SCOTUS tells ExxonMobil to stop whining and deliver the documents
Massachusetts Attorney General Maura Healey got some good news yesterday when the Supreme Court decided not to hear ExxonMobil ’s complaint about Healey’s request for documents regarding the company’s climate research and funding of climate denial organizations.
In a statement, Healey’s spokeswoman reiterated their position that “the public deserves answers from this company about what it knew about the impacts of burning fossil fuels, and when.”
The SCOTUS decision not to intervene means that ExxonMobil will be forced to turn over internal documents, bringing that much more transparency to what it knew, when.
Sadly, it’s obvious Exxon wasn’t unique in its early understanding of the relationship between fossil fuels and climate change. Shell has also gotten some attention for its acknowledgement of climate change risks decades ago, as has API. Now it’s time for utilities to reconcile the early warnings they received with the anti-climate campaigns they waged.
A new report from the Energy and Policy Institute shows that electric utilities and their trade organizations, including the Edison Electric Institute and Electric Power Research Institute, were warned about climate change as early as 1968, and within a few years began funding research into the effects of CO2 on the climate. That initial information-gathering stage lasted through the ‘70s and ‘80s, and in ‘88, EPRI acknowledged the “growing consensus in the scientific community that the greenhouse effect is real.”
However, just three years later, EEI and other utilities were creating climate denial front groups, like the Information Council on the Environment (ICE), which famously intended to “reposition global warming as theory (not fact).”
- Related: ExxonMobil says it supports the Paris Climate Change Agreement (but keeps funding climate deniers)
Through the ’70s, utilities produced reports that largely matched what others were saying: a doubling of CO2 concentrations would lead to rising temperatures, and likely around 2C of warming, which is well within the current bounds of what we can expect. One 1978 article ended with a warning that CO2 “may be moving rapidly toward a central role as a major threat to the present world order.”
That research approach continued in the ‘80s, with EPRI publishing an article in 1986 that reviewed its past research and concluded that “the sweeping consequences of accumulating greenhouse gases may turn out to be the greatest environmental problem of modern times.” In 1989, EEI’s president stood before Congress and claimed that “the electric utility industry does not intend to ignore the possibility that a warming trend may be occuring.”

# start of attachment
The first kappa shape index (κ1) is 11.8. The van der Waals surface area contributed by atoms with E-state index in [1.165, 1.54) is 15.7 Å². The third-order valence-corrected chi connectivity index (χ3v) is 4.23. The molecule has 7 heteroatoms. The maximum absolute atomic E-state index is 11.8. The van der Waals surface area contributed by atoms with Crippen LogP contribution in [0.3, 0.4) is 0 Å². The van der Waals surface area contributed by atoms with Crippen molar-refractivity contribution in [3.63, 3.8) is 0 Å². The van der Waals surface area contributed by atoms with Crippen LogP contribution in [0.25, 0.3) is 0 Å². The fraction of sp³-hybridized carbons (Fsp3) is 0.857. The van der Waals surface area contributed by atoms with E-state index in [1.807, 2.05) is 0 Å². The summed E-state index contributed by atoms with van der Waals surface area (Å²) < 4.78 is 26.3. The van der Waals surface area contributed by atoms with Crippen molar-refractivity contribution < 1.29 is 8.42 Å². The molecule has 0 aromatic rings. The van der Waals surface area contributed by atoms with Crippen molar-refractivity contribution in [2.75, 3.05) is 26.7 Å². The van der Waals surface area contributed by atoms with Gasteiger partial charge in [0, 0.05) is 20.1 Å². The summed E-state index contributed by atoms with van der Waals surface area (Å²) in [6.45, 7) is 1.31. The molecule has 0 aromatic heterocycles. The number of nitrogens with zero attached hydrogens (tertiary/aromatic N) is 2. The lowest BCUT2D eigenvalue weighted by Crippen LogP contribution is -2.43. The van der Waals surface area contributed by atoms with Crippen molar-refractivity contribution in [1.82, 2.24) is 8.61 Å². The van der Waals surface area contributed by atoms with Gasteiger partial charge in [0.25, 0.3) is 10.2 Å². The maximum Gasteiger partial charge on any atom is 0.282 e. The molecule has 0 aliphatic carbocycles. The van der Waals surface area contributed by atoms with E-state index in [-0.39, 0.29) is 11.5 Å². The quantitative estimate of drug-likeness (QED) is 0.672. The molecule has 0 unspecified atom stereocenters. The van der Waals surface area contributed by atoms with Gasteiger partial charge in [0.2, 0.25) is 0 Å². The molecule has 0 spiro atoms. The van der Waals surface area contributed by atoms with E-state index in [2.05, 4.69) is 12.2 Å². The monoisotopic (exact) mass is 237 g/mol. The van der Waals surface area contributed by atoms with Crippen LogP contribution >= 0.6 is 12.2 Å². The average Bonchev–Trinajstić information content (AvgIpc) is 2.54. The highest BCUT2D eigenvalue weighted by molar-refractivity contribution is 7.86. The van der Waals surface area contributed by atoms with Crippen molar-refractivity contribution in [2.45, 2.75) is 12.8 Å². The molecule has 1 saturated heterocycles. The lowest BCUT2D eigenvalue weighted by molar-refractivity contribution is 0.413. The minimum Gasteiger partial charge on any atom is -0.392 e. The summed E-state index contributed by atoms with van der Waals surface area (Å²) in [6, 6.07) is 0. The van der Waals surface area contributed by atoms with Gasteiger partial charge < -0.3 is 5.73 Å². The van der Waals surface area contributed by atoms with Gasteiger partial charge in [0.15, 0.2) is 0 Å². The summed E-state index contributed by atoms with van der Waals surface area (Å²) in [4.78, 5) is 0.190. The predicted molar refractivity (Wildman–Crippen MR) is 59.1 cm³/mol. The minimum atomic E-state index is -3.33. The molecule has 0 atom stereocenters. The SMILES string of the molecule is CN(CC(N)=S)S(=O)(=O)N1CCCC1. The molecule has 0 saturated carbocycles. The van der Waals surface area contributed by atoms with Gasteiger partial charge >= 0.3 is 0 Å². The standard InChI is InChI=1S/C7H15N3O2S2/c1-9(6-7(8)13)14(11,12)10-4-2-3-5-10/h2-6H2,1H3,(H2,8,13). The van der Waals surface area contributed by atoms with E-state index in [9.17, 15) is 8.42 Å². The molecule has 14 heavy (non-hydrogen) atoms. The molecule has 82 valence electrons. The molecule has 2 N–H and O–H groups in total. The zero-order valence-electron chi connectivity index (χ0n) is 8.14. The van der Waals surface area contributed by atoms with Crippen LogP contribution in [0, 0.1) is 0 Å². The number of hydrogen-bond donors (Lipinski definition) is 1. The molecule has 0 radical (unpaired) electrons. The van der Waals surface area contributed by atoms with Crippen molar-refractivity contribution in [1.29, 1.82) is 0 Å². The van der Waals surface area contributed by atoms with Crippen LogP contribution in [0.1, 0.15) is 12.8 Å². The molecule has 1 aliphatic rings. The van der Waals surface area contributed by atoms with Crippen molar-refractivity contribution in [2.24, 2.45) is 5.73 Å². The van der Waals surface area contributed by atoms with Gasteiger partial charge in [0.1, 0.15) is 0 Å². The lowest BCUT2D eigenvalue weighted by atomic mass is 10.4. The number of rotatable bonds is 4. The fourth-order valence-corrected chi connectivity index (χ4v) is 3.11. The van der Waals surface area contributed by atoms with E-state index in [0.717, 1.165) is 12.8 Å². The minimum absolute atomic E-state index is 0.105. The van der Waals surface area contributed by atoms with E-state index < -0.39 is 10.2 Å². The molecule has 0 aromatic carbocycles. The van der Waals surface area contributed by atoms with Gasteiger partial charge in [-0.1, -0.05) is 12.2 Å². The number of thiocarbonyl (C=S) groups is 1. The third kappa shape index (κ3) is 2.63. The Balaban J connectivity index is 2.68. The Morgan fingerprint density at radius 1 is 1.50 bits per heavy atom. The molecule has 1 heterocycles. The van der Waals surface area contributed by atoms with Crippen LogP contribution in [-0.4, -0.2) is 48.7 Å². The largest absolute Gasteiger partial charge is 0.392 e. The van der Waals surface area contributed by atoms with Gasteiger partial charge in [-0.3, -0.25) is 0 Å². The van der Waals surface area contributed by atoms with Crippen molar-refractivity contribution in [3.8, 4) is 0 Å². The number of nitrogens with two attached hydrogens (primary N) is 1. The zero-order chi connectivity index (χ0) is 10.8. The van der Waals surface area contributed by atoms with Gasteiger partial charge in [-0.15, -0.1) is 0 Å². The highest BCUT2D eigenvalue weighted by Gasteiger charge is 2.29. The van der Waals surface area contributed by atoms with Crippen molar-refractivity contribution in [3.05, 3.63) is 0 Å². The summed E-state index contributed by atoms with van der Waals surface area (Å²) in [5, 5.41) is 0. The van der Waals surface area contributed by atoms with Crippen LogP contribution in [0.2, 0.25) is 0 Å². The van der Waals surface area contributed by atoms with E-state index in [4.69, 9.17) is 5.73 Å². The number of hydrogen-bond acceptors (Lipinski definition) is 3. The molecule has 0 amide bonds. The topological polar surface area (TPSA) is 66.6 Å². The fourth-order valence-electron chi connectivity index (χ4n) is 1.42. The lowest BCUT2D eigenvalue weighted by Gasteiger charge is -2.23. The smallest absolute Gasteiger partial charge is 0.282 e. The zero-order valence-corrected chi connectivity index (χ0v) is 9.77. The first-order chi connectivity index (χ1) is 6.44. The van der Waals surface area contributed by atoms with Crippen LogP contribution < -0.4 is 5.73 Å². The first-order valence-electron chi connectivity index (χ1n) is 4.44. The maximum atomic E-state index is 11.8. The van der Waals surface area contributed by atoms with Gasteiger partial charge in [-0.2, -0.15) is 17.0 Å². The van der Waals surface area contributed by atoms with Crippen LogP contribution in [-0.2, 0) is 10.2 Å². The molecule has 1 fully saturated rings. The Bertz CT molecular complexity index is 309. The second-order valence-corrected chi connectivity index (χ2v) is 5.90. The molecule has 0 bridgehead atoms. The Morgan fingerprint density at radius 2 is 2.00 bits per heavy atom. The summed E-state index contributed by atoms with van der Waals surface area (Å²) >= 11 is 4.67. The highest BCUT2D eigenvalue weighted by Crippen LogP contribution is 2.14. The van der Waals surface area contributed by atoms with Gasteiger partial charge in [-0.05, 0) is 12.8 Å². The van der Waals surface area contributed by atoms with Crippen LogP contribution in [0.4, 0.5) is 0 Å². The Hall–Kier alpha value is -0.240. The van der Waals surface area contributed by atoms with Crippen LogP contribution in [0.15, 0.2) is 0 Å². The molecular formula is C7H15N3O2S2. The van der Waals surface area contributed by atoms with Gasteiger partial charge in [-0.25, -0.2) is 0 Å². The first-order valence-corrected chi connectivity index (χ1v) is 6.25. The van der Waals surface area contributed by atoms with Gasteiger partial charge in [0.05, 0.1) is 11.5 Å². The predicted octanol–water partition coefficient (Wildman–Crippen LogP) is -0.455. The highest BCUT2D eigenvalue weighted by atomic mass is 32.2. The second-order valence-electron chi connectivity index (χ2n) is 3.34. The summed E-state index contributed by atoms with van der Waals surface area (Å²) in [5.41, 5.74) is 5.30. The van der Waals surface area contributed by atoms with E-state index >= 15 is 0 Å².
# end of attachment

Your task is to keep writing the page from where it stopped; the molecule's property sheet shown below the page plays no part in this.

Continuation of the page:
And the industry certainly didn’t ignore it. Instead, it sought to downplay, distract and distort the public’s understanding that fossil fuels cause dangerous climate change.
Which is why EEI, Southern Company and others banded together for the aforementioned ICE campaign to cast doubt on the sort of science the utilities had, until then, been paying researchers to undertake and summarize. And they knew they were wrong.
For example: in 1995 another utility group, the Global Climate Coalition, was given a draft of a review of climate science by Lenny Bernstein of Mobil Oil. The initial draft stated that the greenhouse effect and CO2’s impact on the climate “is well established and cannot be denied.” But deny they did, as a steering committee consisting of executives from EEI, Southern, Duke, and other utilities struck that language from the report’s final draft. The final version claimed that “there is no convincing evidence” that greenhouse gases change the climate.
Even today, these groups continue to push this view, despite decades of evidence to the contrary. In 2017, Southern Company’s CEO Thomas Fanning, while also serving as chairman of EEI, went on CNBC to cast doubt on climate change. His position is hardly a surprise, given Southern’s covert funding of deniers like Willie Soon, but pretty unforgivable considering that EEI was warned in 1968 that burning fossil fuels released carbon dioxide.
However, though this has been the duplicitous, deceptive and knowingly false approach for decades, energy providers are increasingly turning to clean energy over dirty fossil fuels, as now even utilities recognize denial’s futility.
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(Crossposted from DailyKos.)